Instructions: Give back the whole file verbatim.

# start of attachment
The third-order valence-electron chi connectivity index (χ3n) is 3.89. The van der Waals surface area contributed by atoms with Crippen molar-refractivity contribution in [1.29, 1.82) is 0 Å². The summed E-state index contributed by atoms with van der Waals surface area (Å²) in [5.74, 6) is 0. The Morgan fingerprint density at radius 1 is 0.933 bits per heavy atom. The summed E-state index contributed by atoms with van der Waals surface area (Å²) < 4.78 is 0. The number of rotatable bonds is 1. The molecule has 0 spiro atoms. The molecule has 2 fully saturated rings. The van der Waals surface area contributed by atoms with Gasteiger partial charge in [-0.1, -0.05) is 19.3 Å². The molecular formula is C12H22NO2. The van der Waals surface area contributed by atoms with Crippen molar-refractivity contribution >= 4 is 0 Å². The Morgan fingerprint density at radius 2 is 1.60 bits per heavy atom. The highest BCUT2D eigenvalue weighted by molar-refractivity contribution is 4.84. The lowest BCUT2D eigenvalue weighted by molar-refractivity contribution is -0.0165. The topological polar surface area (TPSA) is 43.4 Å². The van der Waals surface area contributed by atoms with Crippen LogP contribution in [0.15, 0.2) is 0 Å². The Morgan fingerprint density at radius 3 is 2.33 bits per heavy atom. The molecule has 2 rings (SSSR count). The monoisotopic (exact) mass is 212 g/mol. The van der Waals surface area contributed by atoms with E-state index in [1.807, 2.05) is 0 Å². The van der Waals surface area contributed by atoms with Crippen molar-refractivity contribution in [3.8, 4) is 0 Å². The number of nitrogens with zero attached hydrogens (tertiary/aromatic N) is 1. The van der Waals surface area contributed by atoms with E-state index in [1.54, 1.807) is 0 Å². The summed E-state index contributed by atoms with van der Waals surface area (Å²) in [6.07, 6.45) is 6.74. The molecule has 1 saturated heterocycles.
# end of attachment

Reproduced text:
The third-order valence-electron chi connectivity index (χ3n) is 3.89. The van der Waals surface area contributed by atoms with Crippen molar-refractivity contribution in [1.29, 1.82) is 0 Å². The summed E-state index contributed by atoms with van der Waals surface area (Å²) in [5.74, 6) is 0. The Morgan fingerprint density at radius 1 is 0.933 bits per heavy atom. The summed E-state index contributed by atoms with van der Waals surface area (Å²) < 4.78 is 0. The number of rotatable bonds is 1. The molecule has 0 spiro atoms. The molecule has 2 fully saturated rings. The van der Waals surface area contributed by atoms with Gasteiger partial charge in [-0.1, -0.05) is 19.3 Å². The molecular formula is C12H22NO2. The van der Waals surface area contributed by atoms with Crippen molar-refractivity contribution >= 4 is 0 Å². The Morgan fingerprint density at radius 2 is 1.60 bits per heavy atom. The highest BCUT2D eigenvalue weighted by molar-refractivity contribution is 4.84. The lowest BCUT2D eigenvalue weighted by molar-refractivity contribution is -0.0165. The topological polar surface area (TPSA) is 43.4 Å². The van der Waals surface area contributed by atoms with Crippen LogP contribution in [0.15, 0.2) is 0 Å². The Morgan fingerprint density at radius 3 is 2.33 bits per heavy atom. The molecule has 2 rings (SSSR count). The monoisotopic (exact) mass is 212 g/mol. The van der Waals surface area contributed by atoms with E-state index in [1.807, 2.05) is 0 Å². The van der Waals surface area contributed by atoms with Crippen molar-refractivity contribution in [3.8, 4) is 0 Å². The number of nitrogens with zero attached hydrogens (tertiary/aromatic N) is 1. The van der Waals surface area contributed by atoms with E-state index in [1.54, 1.807) is 0 Å². The summed E-state index contributed by atoms with van der Waals surface area (Å²) in [6.07, 6.45) is 6.74. The molecule has 1 saturated heterocycles.